UMD athletic director to speak about community service and life lessons in UMD athletics

 UMD Athletic Director Josh Berlo will highlight community engagement in UMD athletics and the value of sports in society. Photo by Ken Moran.

UMD Athletic Director Josh Berlo will highlight community engagement in UMD athletics and the value of sports in society. Photo by Ken Moran.

UMD Athletic Director Josh Berlo will be speaking about UMD athletics at the Hermantown Area Chamber of Commerce on Thursday, Oct. 26 at noon. Berlo said that he does a number of community presentations to local groups and business leaders with a focus on getting to know UMD athletics beyond the wins and losses.

“Our student athletes are impressive young people and it’s exciting to see what they do off the ice, off the court, off the field, off the track,” Berlo said. “Part of that discussion is about the role of sports and really why we started playing sports.”

Now in his fifth season as the athletic director at UMD, Berlo’s “Why we play” presentation will highlight some of the community engagement that UMD athletic teams have done. One example of this is their partnership with the Laura MacArthur Elementary School in which athletes help mentor disadvantaged youth. Berlo said that student athletes are able to use their platform as role models and leaders to make a difference in the community.

“The reason behind [playing sports] wasn’t to win a Stanley Cup or a World Series, it’s about the life lessons that you learn through sporting and why sport helps us be, for the most part, better people,” Berlo said. “You learn about leadership and teamwork and adversity and how to win with class, how to lose with grace, and that’s really I think why we started playing sports.”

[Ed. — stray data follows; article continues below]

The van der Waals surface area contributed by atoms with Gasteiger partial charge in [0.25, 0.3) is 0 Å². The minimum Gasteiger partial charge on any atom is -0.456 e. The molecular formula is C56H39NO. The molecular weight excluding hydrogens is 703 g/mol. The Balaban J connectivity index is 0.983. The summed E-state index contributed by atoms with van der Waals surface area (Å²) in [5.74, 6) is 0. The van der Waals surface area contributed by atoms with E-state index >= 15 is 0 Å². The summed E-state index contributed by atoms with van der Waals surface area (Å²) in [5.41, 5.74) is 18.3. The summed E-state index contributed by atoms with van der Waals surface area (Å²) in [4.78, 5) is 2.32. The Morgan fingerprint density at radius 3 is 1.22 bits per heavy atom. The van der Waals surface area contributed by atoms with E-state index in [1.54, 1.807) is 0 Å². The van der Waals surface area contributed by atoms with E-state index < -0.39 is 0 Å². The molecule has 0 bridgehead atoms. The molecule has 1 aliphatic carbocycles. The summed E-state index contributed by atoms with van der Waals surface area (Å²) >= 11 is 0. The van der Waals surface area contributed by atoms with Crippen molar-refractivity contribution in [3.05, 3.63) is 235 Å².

Berlo said that he uses opportunities to speak to the community to extend the conversation of sports to get to the core of what sports do for society, including how life lessons learned in athletics can transition to other careers and endeavors. His “Why we play” presentation will place great emphasis on teamwork, success, failure, and adversity.

“A student athlete who has an injury and has to battle through that and spend a year rehabilitating, you learn about perseverance and adversity and those are really valuable skills to have in life,” Berlo said. “Life is going to throw challenges your way and to rely on the lessons of sports can be really valuable. So while we’ve got high end athletes in Division I and Division II here, those life lessons pay dividends for decades.”

 Josh Berlo is entering his fifth season as athletic director at UMD in 2017-18. Photo by Mary Ellen Polak

Josh Berlo is entering his fifth season as athletic director at UMD in 2017-18. Photo by Mary Ellen Polak

It’s fairly common to see community engagement in sports. Berlo said that he sees that others have also embraced the model of giving back to the community, as almost every NCAA championship and professional sports franchise has some kind of foundation that benefits the local community.

One of Berlo’s favorite community engagement events at UMD is Kicks for Causes by the women’s soccer team. Each home game, one player from the team picks a local charitable organization to benefit, and then a booth is set up at the game to raise money and awareness for that cause. Kicks for Causes is one of many ways UMD athletes give back to the community, as UMD student-athletes and staff totalled over 3,000 volunteer hours during the 2016-17 school year, an all-time high.

“Every opportunity when I’m talking about our athletes, it’s just a great opportunity to talk about what a special, amazing, successful place that UMD is,” Berlo said.

Berlo’s wife is a cancer survivor, so the American Cancer Society is something that he says is very special to him. He serves on the state leadership board and he said that he tries to use athletics as a rallying point to find out what kind of good he can do for the organization. It’s just another part of how Berlo uses lessons learned in athletics to apply them to other aspects of life.

“It’s a fun conversation that extends the discussion of sport beyond the wins and the losses because there really is so much more to it.”

SportsTyler Schendel